[Note: This is the first of a three-part post. The story will continue next Tuesday.]
A close look at our copy of the first two volumes of Jeremy Belknap's three-volume The History of New-Hampshire reveals former ownership marks that, with a bit of research, uncovers an interesting story about who owned these books before they eventually came in to our collection. The book is marked with both an ink property stamp as well as a paper label. Today, and next week we'll focus on the story behind the ink stamp. Two weeks from now we'll look at the paper label.
The ink stamp clearly shows that this book was owned by Phillips Circulating Library (volume II is shown here, and volume I contains the same mark). While the idea of for-profit libraries may sound odd today, circulating libraries - as such for-profit libraries were commonly called in the early 19th century - were partly able to thrive due to a lack of free, public libraries in the United States during the first half of the nineteenth century. The first half of the nineteenth century was the heyday of the circulating library in America - a period during which circulating libraries in America were established in both large cities and small villages. Circulating libraries were almost always run in conjunction with another business, usually a bookshop. While circulating libraries were most often run by men out of their bookshops, many examples of women-run circulating libraries also exist, some in conjunction with bookshops and others out of businesses that were more likely to serve a predominantly female clientele, such as millinery shops, music stores, and fabric shops. Our story includes a female proprietor of a circulating library, which we'll address in more detail next week.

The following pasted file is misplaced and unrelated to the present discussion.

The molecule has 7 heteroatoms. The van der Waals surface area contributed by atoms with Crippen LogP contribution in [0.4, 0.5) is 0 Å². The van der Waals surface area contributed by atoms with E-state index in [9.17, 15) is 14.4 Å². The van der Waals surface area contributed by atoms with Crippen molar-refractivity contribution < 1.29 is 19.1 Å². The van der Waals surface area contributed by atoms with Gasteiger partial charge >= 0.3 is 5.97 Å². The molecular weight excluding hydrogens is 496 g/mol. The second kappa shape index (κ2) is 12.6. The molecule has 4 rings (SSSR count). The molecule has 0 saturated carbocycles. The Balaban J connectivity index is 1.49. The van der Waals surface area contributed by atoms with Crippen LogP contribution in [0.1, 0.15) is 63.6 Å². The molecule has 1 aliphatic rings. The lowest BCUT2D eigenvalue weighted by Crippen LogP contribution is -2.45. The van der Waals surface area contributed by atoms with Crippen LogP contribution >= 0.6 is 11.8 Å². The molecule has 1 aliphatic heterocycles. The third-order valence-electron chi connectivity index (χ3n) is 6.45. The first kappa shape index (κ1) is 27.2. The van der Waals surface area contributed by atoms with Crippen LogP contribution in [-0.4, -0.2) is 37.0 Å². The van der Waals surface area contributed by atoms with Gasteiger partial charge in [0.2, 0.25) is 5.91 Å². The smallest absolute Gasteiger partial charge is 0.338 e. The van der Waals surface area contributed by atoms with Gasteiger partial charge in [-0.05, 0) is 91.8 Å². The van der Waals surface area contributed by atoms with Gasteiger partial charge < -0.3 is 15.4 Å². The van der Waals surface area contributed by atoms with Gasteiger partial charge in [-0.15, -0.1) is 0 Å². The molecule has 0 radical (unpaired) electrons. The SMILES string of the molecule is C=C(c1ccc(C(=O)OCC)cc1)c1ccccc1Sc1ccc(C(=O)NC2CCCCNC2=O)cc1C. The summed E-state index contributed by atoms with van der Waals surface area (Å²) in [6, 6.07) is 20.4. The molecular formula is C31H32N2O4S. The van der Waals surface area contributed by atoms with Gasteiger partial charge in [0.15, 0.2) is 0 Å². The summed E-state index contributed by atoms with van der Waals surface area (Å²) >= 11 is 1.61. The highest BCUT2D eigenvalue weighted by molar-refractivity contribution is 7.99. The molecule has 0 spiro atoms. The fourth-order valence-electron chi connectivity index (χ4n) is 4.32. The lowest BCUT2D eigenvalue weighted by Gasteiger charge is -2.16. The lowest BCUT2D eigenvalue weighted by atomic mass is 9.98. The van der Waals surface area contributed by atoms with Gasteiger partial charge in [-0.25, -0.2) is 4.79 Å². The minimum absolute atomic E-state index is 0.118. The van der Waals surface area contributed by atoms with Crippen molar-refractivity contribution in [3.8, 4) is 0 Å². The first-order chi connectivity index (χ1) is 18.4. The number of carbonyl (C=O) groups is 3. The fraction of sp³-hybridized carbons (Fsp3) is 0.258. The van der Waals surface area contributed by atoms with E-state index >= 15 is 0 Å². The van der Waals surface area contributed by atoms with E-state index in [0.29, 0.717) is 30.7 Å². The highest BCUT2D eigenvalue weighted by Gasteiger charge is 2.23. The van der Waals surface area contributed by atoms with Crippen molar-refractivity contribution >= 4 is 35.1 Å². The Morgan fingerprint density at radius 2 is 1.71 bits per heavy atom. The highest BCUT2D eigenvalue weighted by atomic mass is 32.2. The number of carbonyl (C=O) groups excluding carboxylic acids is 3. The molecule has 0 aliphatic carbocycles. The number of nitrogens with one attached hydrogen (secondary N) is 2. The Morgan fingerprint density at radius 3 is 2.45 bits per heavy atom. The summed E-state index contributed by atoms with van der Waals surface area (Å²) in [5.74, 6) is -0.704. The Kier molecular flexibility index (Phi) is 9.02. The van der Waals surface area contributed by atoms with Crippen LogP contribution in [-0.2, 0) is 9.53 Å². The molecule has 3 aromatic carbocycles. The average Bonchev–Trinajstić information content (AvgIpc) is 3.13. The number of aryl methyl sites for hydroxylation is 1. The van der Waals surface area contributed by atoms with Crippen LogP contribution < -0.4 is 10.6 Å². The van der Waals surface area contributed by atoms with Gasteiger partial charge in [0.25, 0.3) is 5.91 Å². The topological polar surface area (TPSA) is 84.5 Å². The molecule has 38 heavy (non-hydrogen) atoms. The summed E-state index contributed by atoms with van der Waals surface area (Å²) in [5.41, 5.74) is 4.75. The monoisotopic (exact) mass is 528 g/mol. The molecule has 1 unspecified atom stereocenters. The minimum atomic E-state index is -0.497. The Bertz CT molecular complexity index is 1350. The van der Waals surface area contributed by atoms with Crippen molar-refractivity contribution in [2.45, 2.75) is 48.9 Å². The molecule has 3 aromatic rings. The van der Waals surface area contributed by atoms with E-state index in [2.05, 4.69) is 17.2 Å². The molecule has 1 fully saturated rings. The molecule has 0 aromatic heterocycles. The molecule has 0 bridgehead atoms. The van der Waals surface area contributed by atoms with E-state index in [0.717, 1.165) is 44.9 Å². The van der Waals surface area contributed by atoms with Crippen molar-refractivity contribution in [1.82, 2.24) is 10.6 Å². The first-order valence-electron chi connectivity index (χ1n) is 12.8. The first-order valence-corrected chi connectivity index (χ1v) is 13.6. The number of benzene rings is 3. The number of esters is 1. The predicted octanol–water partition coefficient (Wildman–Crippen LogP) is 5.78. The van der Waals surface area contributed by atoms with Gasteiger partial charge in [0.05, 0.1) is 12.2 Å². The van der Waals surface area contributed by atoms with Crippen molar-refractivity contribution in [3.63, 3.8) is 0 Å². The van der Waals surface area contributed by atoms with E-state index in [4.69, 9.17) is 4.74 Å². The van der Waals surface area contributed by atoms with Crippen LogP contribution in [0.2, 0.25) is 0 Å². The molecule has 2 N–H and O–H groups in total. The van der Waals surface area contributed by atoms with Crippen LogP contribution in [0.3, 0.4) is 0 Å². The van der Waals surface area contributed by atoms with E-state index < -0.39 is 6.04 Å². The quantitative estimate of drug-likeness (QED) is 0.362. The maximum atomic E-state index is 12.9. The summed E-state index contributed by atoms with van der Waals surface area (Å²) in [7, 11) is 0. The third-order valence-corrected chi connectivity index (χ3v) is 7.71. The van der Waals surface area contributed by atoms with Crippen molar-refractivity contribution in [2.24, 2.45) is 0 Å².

Because circulating libraries were for-profit businesses, they left many traces of their existence through advertisements. Using America's Historical Newspapers, a subcription-based searchable database of early American newspapers, I was able to trace some of the history of Phillips Circulating Library over approximately 20 years.
Next Tuesday: A brief history of Phillips Circulating Library
Belknap, Jeremy. The History of New-Hampshire. Volume I. : Comprehending the Events of One Complete Century from the Discovery of the River Pascataqua. Philadelphia: : Printed for the author by Robert Aitken, in Market Street, near the Coffee-House., M.DCC.LXXXIV. 
Call number: RARE F 34 .B45 v.1 1784
----. The History of New-Hampshire. Volume II. : Comprehending the Events of Seventy Five Years, from MDCCXV to MDCCXC. : Illustrated by a Map. Printed at Boston, : for the author, by Isaiah Thomas, and Ebenezer T. Andrews, Faust’s Statue, no. 45, New-bury-Street., MDCCXCI. 
Call number: RARE F 34 .B45 v.2 1791
Gift of Mrs. Alice Lund